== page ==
Susan Woodcock was another interesting talent with intricate veils as a central element combined with minimalistic simplicity, clean lines and muted colors. The models somehow remined of modern Sardinian vidows and excuded a secretive darkness.
Other graduates showed raw edges, 90s-inspired fringe details, prom skirts combined with denim vests that had been ripped apart, futuristic prints and cocoon shaped coats. The graduates intriguing details and accessories was perhaps the most interesting of the whole week and consisted of everything from crocheted covers for shoes to assymetric knee socks.
For men, there were an array of different styles ranging from fez-inspired hats to beautiful knits and leather jackets.
All collections were interesting and seemed promising for the future but if there was one graduate that had suceeded with creating a commercial and approachable collection it was Anna Støy Jessen. Her collection, consisting of a beautiful color combination of pastels with burgundy, had typical late 50s/early 60s shapes but still managed to look modern and minimalistic. It seemed taken out of a Céline or COS lookbook but downplayed with a feminine retro twist.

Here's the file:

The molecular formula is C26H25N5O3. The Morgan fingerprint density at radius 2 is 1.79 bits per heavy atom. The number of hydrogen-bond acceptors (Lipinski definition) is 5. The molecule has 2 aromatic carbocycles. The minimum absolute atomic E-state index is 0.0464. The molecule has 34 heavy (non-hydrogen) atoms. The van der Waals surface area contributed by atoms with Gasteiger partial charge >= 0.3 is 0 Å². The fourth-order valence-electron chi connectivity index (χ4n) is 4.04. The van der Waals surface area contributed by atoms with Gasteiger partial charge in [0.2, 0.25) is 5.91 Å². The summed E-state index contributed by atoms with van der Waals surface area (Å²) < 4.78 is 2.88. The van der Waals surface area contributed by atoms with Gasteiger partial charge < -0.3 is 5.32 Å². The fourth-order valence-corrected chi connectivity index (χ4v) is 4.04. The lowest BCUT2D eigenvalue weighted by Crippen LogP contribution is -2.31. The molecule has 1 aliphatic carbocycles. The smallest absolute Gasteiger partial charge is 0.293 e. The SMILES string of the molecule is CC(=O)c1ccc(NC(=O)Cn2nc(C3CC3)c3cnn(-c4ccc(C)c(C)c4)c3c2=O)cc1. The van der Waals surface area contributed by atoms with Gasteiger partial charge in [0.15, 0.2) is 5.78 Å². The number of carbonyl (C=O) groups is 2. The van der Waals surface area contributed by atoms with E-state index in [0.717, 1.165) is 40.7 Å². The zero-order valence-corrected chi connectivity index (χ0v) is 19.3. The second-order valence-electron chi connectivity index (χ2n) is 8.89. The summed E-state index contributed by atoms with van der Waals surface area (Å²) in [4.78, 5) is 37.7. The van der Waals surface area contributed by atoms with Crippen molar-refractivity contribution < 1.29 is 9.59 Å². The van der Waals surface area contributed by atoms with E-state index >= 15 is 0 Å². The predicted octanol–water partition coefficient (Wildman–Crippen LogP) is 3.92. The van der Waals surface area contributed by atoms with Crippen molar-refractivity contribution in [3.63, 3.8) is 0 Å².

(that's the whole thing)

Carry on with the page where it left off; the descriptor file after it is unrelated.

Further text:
Stine Goyas shows and collections are one of the most anticipated during Copenhagen Fashion Week. Previously, we’ve seen her show at a swimming hall with a popular Danish dance artist singing from the diving board. We’ve also seen Guya showing one collection in a remarkable bourgeois apartment with press lined along the walls of the entire apartment. This time, however, the collection and the interesting show format was almost (but not entirely) overshadowed by the slightly chaotic situation that broke out once the photographers had done their walkthrough of the presentation and the press, bloggers, buyers and friends could enter. Once the dust had settled, though, the collection mesmerized the audience.